A group of natural resources organizations partnered to host a recent workshop for landowners and natural resources professionals in Carroll. There, they discussed the importance of forest management and silviculture strategies specifically designed to enhance wildlife habitat. Ray Berthiaume of Wagner Forest Management explained the benefits of the area regulation technique being implemented on lands he manages for a client. The property toured during the workshop is part of a several-thousand-acre forest that has been divided into 5-7 acre blocks. Seven years ago, 20 percent of the blocks were harvested and another 20 percent will be harvested this coming winter. That process will continue at regular intervals in perpetuity, with the first set of blocks harvested again in about 50 years. This system maximizes age diversity, important to many wildlife species while providing a sustained yield of forest products.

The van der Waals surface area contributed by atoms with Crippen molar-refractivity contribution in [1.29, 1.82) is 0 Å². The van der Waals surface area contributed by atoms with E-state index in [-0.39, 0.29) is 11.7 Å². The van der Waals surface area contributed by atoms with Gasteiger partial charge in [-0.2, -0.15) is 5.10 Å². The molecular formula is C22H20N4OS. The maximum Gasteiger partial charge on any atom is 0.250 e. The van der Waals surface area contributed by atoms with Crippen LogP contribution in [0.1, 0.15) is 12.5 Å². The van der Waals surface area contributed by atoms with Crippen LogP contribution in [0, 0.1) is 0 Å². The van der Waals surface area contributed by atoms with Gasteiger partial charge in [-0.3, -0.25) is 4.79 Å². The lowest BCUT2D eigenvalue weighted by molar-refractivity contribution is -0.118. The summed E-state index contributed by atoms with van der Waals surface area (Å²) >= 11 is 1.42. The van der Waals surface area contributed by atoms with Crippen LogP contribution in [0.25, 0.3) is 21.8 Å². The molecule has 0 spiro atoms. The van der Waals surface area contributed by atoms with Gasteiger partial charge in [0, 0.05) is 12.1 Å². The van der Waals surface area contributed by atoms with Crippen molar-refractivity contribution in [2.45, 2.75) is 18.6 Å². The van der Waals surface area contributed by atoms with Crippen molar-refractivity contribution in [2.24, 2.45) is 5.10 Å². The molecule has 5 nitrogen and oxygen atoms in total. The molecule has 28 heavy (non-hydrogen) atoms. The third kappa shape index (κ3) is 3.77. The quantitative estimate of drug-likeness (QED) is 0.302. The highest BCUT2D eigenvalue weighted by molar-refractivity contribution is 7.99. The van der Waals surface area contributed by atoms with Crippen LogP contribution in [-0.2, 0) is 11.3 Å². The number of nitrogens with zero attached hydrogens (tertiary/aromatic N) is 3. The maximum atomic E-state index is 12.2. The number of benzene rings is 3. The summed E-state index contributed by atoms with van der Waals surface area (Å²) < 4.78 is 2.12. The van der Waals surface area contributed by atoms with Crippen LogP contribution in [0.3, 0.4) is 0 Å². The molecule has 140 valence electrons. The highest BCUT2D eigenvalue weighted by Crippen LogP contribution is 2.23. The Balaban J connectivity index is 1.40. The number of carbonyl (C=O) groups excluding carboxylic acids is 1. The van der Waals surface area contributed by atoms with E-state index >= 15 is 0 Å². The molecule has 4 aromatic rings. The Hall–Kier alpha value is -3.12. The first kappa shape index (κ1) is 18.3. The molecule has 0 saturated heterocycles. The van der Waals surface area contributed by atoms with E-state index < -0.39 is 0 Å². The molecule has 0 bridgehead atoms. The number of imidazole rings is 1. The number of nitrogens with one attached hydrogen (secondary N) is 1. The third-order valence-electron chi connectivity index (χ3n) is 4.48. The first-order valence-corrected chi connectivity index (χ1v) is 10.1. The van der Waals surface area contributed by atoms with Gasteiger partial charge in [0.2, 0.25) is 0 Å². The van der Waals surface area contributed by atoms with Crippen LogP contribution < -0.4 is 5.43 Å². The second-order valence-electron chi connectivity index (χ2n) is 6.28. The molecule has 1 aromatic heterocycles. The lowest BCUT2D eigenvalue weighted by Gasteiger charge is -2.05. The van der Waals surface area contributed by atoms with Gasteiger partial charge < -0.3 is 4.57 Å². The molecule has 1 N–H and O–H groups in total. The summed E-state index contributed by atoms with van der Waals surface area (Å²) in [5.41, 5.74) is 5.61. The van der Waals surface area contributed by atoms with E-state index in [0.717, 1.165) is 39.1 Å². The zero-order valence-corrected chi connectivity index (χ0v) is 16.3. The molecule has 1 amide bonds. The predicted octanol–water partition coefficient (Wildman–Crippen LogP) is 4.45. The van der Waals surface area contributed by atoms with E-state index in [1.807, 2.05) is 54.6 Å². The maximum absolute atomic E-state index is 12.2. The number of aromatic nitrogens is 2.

Wildlife Biologist, John Lanier described results of research done after the first round of area regulation harvests. That research revealed a steady and dramatic increase in breeding activity of American Woodcock. This migratory bird species is listed as a "species of greatest conservation need" (SGCN) in New Hampshire. The research also demonstrated that at least seven other SGCN bird species are benefiting from area regulation techniques implemented on this property.
UNH Extension forester Brendan Prusik described a new tool that assists landowners and natural resources professionals in making decisions to enhance wildlife breeding habitats based on soil characteristics. Dirt to Trees to Wildlife was conceived by John Lanier and developed with support from UNH Cooperative Extension, The Randolph Community Forest, NH Granit and US Forest Service.
Steve Gaines of NH Timberland Owners Association coordinated the workshop and updated participants regarding current legislation affecting the forest industry.